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What is this thing called "rain" of which you speak?
Yep...never heard tell of it around these parts....
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Old 03-06-2009, 08:00 PM   #50
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What is this thing called "rain" of which you speak?
It was just here a minute ago. When it comes back, I'll push it your way.
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Old 03-06-2009, 08:58 PM   #51
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Dividends will continue. Just like in the Great Depression. You do own stocks that pay dividends, don't you?

I keep seeing stuff like this, finally have to butt in refute this (at least to a certain extent). According to Value Line data, the DOW stocks had $12.8 in dividends in 1929. This dropped to $11.1 in 1930, $8.4 in 1931, $4.6 in 1932, and $3.4 in 1933. It wasn't until 1949 when dividends on the dow stocks returned to 1929 levels. In percentage terms, almost three quarters (73.4%) of the dividends were lost by 1933.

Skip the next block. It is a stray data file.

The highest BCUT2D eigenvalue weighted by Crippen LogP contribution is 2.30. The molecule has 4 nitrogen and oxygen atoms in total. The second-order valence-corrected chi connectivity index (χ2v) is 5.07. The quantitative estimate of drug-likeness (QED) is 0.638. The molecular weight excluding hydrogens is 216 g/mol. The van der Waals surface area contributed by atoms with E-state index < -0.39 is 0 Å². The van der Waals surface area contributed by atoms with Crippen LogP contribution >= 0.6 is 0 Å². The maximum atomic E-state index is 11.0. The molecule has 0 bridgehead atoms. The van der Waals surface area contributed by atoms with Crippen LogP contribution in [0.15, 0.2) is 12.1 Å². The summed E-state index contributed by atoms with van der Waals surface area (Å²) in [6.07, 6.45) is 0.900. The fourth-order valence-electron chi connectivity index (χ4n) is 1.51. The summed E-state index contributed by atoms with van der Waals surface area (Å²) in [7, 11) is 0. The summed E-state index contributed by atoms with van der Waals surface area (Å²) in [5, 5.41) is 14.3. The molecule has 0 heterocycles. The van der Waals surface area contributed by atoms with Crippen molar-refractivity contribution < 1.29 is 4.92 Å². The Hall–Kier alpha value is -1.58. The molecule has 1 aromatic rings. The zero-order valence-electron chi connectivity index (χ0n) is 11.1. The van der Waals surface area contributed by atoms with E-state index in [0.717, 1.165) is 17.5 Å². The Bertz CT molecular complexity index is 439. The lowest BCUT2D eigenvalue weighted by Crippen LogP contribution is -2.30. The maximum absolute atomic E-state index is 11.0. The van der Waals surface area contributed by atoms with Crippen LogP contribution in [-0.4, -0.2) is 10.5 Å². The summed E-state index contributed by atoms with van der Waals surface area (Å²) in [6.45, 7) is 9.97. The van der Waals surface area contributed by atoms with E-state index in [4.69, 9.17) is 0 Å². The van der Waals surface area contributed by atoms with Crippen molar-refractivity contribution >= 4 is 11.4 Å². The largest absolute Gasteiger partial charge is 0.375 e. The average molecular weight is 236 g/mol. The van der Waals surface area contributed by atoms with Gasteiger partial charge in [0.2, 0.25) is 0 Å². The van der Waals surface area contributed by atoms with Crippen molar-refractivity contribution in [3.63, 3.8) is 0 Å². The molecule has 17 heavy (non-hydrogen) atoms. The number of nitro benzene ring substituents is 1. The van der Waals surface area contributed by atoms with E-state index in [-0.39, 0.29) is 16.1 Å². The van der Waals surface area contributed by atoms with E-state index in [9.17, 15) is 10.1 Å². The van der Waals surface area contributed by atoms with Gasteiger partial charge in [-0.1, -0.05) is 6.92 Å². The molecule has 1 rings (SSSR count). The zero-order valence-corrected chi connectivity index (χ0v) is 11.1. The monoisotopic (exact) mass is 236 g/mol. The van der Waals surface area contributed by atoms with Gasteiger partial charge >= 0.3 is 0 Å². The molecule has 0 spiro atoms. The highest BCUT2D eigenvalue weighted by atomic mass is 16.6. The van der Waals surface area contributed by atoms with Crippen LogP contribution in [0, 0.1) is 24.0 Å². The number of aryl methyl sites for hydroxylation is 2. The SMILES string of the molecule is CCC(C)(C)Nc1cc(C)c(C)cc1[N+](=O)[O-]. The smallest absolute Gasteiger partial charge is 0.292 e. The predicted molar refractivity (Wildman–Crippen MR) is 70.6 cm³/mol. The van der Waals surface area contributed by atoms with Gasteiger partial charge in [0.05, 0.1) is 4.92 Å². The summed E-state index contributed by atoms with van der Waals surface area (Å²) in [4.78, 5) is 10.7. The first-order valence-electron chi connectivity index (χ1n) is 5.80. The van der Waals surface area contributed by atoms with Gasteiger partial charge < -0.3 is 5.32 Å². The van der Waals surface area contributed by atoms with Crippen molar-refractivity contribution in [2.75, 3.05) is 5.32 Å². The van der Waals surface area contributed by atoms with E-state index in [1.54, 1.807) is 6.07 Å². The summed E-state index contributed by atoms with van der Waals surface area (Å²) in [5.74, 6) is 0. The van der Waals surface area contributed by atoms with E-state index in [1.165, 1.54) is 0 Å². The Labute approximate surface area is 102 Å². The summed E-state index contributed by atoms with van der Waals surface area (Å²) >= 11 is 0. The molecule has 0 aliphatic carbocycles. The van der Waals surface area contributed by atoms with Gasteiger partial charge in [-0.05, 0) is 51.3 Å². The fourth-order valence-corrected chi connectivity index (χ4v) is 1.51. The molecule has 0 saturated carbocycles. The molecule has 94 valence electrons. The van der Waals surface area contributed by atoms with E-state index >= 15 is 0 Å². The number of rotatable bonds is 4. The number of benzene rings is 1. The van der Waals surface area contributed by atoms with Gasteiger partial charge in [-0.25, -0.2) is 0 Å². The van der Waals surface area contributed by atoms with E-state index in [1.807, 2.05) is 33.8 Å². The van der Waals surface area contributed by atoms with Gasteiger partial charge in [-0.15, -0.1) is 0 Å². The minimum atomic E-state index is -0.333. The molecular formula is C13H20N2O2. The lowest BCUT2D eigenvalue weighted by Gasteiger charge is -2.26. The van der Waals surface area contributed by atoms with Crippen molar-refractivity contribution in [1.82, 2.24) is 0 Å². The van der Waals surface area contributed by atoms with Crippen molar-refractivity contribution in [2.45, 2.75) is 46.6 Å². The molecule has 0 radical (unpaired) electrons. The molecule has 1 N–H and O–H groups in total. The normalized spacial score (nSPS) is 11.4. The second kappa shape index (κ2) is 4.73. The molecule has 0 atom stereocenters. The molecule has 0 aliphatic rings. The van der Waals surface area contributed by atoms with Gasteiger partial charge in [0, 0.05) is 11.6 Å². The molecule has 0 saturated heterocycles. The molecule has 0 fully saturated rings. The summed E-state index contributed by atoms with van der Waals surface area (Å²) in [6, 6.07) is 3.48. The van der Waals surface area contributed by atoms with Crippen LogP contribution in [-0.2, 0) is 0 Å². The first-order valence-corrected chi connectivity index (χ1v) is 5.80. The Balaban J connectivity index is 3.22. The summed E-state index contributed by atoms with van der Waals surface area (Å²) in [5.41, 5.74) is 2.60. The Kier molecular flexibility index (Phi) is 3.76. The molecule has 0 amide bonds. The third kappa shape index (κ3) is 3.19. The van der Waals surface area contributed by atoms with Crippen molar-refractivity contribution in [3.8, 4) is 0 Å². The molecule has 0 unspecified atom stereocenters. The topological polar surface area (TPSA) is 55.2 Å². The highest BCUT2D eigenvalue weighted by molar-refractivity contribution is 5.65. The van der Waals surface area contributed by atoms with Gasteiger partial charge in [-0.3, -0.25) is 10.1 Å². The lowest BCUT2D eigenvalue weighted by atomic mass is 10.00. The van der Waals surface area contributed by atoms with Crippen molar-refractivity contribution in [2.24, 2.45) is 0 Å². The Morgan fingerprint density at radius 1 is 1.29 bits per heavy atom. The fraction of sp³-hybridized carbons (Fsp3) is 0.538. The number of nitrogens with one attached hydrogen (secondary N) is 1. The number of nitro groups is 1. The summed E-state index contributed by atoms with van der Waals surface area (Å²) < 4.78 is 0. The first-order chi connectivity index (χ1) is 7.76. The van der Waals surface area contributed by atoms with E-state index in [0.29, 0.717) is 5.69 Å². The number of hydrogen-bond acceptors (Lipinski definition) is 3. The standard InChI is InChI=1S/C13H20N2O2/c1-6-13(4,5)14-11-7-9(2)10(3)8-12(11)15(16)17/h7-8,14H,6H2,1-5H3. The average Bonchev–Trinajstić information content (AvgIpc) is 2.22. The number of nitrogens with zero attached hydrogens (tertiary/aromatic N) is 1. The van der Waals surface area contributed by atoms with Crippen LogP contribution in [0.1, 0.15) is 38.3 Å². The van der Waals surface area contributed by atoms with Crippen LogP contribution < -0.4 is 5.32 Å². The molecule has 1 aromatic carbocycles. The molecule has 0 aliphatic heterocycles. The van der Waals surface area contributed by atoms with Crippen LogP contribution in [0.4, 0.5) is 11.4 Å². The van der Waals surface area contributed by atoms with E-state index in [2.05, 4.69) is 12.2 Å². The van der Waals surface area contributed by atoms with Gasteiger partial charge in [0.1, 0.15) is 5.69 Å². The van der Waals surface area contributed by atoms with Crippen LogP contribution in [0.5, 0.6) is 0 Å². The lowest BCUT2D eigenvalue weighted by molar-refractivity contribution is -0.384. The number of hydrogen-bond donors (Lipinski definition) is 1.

I own lot's of dividend stocks, but please don't believe that the dividends are sacrosanct.

(In comparison, the dow stocks earnings went from $19.9 in 1929 to a low of -0.5 in 1932, while book value didn't have nearly the same drop... $91.3 in 1929, $80.5 in 1933.)
This is interesting!

So, earnings declined steeply, as did the stocks themselves (share prices). The 30 Dow stocks paid out 56% of earnings as dividends in 1929, but went on to pay out dividends without earnings to support them in 1932. And in 1929, dividends were paid at the rate of 14% of book values that year? That seems odd to me. It seems high. What is it today?

Then in the doomsday scenario, stock prices decline to 'nothing', and so do dividends. But book value might go down only 12%.

I wonder how the broader market behaved over the same time? The Dow is just 30 stocks. The broader market was much smaller then, I know.

I do miss the significance of book value to those of us in the deep doo-doo. We can't sell at book value; we can only sell for what the market will pay. This is from the perspective of having to live off one's investments.
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Old 03-06-2009, 09:26 PM   #52